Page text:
What it’s About:
Following the light can’t be that hard, right? So why don’t the dead just do it and leave Stephanie Stewart alone?
However nothing is ever as simple as it should be, as Stephanie learns when her hidden ‘gift’ becomes more than a nuisance, quickly turning unto a liability.
If she can’t learn to trust someone with her secret, the world as she knows it will go to hell. Literally. But if she doesn’t choose wisely, she might just end up learning firsthand how hard it is to follow that light.
Because she’s next on the list to be crossed out.
The childish voice grew louder. A chill went up my back. I know that voice!
I blinked once and when I opened my eyes I saw the girl. Her long dirty blond hair was clumped into two pigtails, and her bikini top and cut-off Levis brought back memories of the YMCA pool three years ago where I‘d spent my summers.
Omigod! I pushed the wooden cross aside. A tingling sensation burned through my whole body. Once I helped a dead person cross over, that was supposed to end the whole rescue scenario. The bright light appeared and poof! Well, not this time.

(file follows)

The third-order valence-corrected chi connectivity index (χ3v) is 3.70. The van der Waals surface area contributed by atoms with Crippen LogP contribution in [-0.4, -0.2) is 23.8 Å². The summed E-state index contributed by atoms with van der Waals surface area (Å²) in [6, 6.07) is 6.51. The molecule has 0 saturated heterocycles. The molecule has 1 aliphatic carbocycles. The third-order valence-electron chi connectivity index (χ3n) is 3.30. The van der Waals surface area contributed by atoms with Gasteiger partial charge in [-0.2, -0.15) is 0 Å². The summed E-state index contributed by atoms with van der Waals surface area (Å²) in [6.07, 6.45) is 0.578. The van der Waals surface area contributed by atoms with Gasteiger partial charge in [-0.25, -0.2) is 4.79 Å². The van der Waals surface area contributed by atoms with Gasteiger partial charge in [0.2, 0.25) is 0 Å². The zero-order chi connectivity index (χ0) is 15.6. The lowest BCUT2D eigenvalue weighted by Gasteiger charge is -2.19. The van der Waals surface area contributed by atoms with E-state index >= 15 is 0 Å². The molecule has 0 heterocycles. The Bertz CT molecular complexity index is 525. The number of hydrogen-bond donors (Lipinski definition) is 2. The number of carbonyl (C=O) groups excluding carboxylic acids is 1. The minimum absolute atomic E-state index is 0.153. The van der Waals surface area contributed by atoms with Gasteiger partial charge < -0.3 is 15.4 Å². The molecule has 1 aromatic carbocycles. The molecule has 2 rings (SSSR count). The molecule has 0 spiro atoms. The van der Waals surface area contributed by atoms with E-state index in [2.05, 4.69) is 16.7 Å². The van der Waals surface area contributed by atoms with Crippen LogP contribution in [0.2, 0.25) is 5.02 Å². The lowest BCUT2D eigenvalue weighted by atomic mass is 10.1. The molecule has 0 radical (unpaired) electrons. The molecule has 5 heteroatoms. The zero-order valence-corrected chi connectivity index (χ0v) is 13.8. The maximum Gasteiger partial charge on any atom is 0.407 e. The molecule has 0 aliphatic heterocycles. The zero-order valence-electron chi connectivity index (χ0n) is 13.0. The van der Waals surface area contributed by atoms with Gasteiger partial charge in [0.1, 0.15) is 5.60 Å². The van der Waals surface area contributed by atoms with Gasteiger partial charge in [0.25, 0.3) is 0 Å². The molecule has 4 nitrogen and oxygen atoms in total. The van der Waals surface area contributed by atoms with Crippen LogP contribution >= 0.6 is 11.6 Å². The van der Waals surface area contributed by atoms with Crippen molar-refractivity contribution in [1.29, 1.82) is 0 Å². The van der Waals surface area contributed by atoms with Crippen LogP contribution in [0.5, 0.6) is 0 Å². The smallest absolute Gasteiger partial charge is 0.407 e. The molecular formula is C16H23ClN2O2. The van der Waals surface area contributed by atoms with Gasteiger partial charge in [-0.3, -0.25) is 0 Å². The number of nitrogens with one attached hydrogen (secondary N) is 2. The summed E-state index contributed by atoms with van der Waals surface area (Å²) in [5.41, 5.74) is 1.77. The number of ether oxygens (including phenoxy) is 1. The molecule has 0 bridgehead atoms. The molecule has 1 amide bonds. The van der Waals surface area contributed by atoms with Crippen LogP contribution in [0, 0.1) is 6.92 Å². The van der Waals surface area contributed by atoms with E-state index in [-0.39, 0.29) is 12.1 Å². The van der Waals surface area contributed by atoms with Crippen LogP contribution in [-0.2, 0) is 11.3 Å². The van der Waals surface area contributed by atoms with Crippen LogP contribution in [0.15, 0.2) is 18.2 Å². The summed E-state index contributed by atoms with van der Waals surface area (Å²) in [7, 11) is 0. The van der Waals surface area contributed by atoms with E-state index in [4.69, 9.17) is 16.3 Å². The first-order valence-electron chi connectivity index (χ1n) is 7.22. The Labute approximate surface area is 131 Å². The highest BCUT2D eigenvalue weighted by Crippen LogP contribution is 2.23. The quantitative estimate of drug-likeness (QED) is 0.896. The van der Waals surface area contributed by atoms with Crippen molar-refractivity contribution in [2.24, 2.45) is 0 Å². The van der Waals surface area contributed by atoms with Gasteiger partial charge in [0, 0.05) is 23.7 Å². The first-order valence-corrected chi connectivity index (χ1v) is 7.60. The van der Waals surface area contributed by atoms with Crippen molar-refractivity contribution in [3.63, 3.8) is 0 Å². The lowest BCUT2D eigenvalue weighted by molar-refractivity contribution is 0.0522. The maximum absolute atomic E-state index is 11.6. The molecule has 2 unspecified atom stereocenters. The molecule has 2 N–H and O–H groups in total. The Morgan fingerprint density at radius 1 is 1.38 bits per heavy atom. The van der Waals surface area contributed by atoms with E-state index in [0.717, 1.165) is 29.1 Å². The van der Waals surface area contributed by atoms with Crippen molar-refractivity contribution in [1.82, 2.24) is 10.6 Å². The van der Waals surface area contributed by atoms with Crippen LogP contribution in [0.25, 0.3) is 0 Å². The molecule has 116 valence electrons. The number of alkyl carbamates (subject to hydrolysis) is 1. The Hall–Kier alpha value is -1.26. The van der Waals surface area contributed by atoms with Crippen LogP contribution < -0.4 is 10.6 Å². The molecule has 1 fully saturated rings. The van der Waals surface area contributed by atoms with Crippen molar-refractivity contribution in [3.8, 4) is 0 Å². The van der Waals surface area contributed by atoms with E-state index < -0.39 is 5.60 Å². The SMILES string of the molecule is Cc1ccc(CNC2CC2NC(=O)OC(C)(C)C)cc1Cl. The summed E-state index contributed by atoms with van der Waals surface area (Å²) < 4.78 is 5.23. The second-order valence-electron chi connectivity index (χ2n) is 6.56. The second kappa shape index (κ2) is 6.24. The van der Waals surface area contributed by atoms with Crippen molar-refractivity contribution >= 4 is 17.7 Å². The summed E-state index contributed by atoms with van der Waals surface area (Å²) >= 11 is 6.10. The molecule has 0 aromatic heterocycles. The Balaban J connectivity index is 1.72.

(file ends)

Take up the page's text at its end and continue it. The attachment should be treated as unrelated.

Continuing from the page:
I scooted away, over the rough, cold pavement. This didn’t make sense. Though I was used to visits from the ―other‖ side, having Allison reappear scared me. I didn‘t know what to do.
“Allison, why are you here?” My voice broke.
She took a step toward me. Her lips trembled. “Careful…danger….”
Danger? Did that mean her murderer was out of prison? Just the thought of that perv touching or killing someone else made me want to hurl.
“Allison, what are you trying to tell me?” I slowly got up off the ground. “Is the guy who killed you, out?”
Allison shook her head. It still freaked me out how much the dead looked like us, not fuzzy or semi- transparent like they show on TV. The ones I helped still looked the way they had when they‘d been killed, complete with all the blood and stuff.
Yet here was Allison. She should be in Heaven singing in one of those heavenly choirs Mom always talked about.
I bit my hangnail, ripping it off. I couldn‘t deal with this. Not now.
The wind picked up, tossing loose papers everywhere. None of this affected Allison.
I had so many questions to ask her. I missed her. I knew she‘d understand me, even when others – including my mom – were clueless.
“Allison, what‘s it like to be…?”
The wind howled drowning out her answer. And just as quickly, Allison left.
I felt as if something had punched me in the stomach. I pushed back the sickness threatening to escape.
What was going on? But even worse, I didn’t know what to do. One thing had been made perfectly clear. The rules had all changed and no one bothered to give me the new players’ guide.